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Diabetic Hyperosmolar Syndrome

About the Disease

Diabetic hyperosmolar (hi-pur-oz-MOE-lur) syndrome is a serious condition caused by extremely high blood sugar levels. The condition most commonly occurs in people with type 2 diabetes. It's often triggered by illness or infection. As a result of diabetic hyperosmolar syndrome, your body tries to rid itself of the excess blood sugar by passing it into your urine. Left untreated, diabetic hyperosmolar syndrome can lead to life-threatening dehydration. Prompt medical care is essential.

Diabetic hyperosmolar syndrome can take days or weeks to develop. Possible signs and symptoms include:

  • Blood sugar level of 600 milligrams per deciliter (mg/dL) or 33.3 millimoles per liter (mmol/L) or higher
  • Excessive thirst
  • Dry mouth
  • Increased urination
  • Warm, dry skin
  • Fever
  • Drowsiness, confusion
  • Hallucinations
  • Vision loss
  • Convulsions
  • Coma

When to see a doctor?

Consult your doctor if your blood sugar is persistently higher than the target range your doctor recommends, or if you have signs or symptoms of diabetic hyperosmolar syndrome, such as:

  • Excessive thirst
  • Increased urination
  • Warm, dry skin
  • Dry mouth
  • Fever

Seek emergency care if:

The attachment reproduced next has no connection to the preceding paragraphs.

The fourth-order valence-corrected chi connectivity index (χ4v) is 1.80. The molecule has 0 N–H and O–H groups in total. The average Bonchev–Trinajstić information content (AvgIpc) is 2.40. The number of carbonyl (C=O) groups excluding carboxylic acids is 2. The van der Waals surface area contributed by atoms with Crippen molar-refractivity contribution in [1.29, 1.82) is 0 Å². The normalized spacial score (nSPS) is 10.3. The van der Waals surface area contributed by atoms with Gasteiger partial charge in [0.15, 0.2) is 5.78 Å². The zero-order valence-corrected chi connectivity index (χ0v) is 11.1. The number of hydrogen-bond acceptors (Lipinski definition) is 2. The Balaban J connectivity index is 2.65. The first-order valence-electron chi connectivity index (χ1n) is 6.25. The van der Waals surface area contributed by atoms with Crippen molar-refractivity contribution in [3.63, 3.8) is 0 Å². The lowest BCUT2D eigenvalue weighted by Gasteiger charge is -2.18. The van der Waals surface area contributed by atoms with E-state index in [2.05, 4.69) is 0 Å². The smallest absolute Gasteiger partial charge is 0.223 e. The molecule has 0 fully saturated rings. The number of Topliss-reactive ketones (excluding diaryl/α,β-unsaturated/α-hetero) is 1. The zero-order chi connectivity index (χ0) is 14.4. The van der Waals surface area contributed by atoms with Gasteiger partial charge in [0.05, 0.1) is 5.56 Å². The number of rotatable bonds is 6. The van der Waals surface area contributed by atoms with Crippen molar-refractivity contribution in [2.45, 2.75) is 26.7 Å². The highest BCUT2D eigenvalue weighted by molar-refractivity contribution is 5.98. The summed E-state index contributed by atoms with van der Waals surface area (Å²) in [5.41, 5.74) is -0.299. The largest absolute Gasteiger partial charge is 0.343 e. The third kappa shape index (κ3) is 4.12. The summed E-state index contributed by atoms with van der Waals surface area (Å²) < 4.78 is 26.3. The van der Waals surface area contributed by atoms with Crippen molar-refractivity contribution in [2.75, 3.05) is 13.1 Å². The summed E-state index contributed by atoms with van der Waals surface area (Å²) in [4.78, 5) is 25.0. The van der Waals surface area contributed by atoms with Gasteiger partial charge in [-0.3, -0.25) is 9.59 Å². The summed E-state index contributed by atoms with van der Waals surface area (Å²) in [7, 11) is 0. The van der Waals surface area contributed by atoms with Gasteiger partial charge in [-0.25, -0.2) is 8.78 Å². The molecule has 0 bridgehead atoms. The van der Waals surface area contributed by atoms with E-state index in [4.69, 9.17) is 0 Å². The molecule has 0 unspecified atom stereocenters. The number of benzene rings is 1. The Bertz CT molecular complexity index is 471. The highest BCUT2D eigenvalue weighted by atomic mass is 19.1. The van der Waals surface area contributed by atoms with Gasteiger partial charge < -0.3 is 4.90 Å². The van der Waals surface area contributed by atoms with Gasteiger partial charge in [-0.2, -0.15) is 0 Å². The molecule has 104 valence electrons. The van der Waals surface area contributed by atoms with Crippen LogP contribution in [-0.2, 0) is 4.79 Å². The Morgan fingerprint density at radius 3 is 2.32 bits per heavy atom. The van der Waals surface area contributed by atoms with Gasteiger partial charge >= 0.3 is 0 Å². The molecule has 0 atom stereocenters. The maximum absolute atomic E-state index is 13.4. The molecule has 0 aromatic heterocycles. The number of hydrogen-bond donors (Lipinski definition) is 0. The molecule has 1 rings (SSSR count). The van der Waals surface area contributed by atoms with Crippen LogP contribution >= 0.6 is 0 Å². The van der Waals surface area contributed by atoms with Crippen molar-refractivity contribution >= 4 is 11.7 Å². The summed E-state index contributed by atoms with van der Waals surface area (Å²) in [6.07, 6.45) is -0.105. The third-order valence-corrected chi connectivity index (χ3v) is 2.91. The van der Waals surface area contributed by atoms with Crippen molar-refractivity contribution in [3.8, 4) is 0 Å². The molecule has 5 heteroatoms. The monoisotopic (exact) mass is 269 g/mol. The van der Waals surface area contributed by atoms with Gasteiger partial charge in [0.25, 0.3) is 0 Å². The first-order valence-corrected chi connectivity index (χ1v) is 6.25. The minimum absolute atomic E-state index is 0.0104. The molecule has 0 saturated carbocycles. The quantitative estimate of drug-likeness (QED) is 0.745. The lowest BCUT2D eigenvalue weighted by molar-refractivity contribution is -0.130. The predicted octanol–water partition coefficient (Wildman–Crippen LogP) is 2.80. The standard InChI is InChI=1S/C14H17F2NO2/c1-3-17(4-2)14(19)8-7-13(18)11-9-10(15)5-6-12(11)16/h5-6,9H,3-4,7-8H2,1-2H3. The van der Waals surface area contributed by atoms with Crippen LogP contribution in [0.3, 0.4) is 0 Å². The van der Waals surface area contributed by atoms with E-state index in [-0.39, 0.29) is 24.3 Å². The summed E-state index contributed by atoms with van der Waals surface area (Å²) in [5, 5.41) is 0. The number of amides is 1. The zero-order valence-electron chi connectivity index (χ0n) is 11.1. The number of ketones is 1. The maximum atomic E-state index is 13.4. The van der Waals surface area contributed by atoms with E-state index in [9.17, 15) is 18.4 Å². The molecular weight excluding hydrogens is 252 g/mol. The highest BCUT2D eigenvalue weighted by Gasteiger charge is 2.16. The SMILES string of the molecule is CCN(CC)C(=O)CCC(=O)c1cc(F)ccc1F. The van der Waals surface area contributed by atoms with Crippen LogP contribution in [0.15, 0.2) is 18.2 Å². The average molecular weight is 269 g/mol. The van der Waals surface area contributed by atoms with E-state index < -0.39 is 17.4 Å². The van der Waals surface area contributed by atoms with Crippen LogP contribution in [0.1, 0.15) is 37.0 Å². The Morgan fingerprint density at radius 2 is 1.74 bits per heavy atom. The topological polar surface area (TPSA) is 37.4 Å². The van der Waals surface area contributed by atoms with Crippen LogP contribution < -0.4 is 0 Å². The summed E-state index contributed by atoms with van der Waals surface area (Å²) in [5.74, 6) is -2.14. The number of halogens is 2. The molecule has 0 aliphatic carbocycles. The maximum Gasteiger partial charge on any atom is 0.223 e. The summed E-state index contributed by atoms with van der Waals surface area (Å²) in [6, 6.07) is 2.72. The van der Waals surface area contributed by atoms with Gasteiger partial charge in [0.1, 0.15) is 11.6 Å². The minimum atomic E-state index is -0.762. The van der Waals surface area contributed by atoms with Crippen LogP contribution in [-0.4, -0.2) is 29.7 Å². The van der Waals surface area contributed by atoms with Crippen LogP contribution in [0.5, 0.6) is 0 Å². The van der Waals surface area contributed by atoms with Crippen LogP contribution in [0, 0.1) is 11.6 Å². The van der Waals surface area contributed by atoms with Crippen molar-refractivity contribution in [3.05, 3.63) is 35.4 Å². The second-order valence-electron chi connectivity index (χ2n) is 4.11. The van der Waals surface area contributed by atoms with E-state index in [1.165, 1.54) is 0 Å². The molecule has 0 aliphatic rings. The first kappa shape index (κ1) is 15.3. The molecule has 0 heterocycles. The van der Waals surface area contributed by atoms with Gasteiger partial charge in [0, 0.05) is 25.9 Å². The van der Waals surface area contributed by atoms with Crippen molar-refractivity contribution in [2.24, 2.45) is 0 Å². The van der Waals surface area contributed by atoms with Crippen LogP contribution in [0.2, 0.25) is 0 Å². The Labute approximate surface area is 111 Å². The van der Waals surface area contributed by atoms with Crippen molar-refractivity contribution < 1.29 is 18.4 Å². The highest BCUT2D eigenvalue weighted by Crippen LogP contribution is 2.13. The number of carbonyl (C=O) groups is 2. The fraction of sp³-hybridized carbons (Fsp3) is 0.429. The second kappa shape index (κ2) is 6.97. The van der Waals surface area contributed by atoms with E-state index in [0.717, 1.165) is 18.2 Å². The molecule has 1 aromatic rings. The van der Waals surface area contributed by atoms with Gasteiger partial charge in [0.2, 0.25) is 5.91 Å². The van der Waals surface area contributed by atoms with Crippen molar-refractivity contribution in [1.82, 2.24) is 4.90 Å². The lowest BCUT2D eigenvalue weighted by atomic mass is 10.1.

Your blood sugar level is 400 mg/dL (22.2 mmol/L) or higher and doesn't improve despite following your doctor's instructions for treatment. Don't wait until your blood sugar is high enough to cause diabetic hyperosmolar syndrome. You have confusion, vision changes or other signs of dehydration.

Diabetic hyperosmolar syndrome may be triggered by:

  • Illness or infection
  • Not following a diabetes treatment plan or having an inadequate treatment plan
  • Certain medications, such as water pills (diuretics)

Sometimes undiagnosed diabetes results in diabetic hyperosmolar syndrome.

Your risk of developing diabetic hyperosmolar syndrome might be higher if you:

  • Have type 2 diabetes - If you don't monitor your blood sugar or you don't yet know you have type 2 diabetes, your risk is higher.
  • Are older than age 65 - Have another chronic health condition, such as congestive heart failure or kidney disease. Have an infection, such as pneumonia, a urinary tract infection or a virus, which causes your blood sugar levels to rise.
  • Take certain medications - Some drugs — such as corticosteroids (prednisone), diuretics (hydrochlorothiazide and chlorthalidone) and the anti-seizure medication phenytoin (Dilantin).

Diabetic hyperosmolar syndrome can lead to:

  • Seizures
  • Heart attack
  • Stroke
  • Coma

Without prompt treatment, diabetic hyperosmolar syndrome can be fatal.

Treatment Health Packages

We hold affiliations and tie-ups with most of the JCI & NABH accredited hospitals in India & can arrange the best treatment for you.

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